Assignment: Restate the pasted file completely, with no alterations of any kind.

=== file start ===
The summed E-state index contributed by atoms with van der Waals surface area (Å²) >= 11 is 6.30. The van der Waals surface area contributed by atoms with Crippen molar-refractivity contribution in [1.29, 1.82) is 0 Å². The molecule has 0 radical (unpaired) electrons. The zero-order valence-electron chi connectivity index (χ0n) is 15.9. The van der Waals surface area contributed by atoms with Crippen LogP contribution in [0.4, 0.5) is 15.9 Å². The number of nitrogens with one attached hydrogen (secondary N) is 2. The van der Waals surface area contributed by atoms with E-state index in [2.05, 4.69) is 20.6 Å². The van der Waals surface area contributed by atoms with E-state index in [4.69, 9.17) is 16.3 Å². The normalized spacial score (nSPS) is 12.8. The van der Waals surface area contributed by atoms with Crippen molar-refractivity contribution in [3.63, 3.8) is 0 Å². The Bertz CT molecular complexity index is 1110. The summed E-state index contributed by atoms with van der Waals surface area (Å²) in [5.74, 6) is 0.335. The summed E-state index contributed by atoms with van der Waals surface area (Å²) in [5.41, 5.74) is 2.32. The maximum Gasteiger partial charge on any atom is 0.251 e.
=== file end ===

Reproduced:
The summed E-state index contributed by atoms with van der Waals surface area (Å²) >= 11 is 6.30. The van der Waals surface area contributed by atoms with Crippen molar-refractivity contribution in [1.29, 1.82) is 0 Å². The molecule has 0 radical (unpaired) electrons. The zero-order valence-electron chi connectivity index (χ0n) is 15.9. The van der Waals surface area contributed by atoms with Crippen LogP contribution in [0.4, 0.5) is 15.9 Å². The number of nitrogens with one attached hydrogen (secondary N) is 2. The van der Waals surface area contributed by atoms with E-state index in [2.05, 4.69) is 20.6 Å². The van der Waals surface area contributed by atoms with E-state index in [4.69, 9.17) is 16.3 Å². The normalized spacial score (nSPS) is 12.8. The van der Waals surface area contributed by atoms with Crippen molar-refractivity contribution in [3.63, 3.8) is 0 Å². The Bertz CT molecular complexity index is 1110. The summed E-state index contributed by atoms with van der Waals surface area (Å²) in [5.74, 6) is 0.335. The summed E-state index contributed by atoms with van der Waals surface area (Å²) in [5.41, 5.74) is 2.32. The maximum Gasteiger partial charge on any atom is 0.251 e.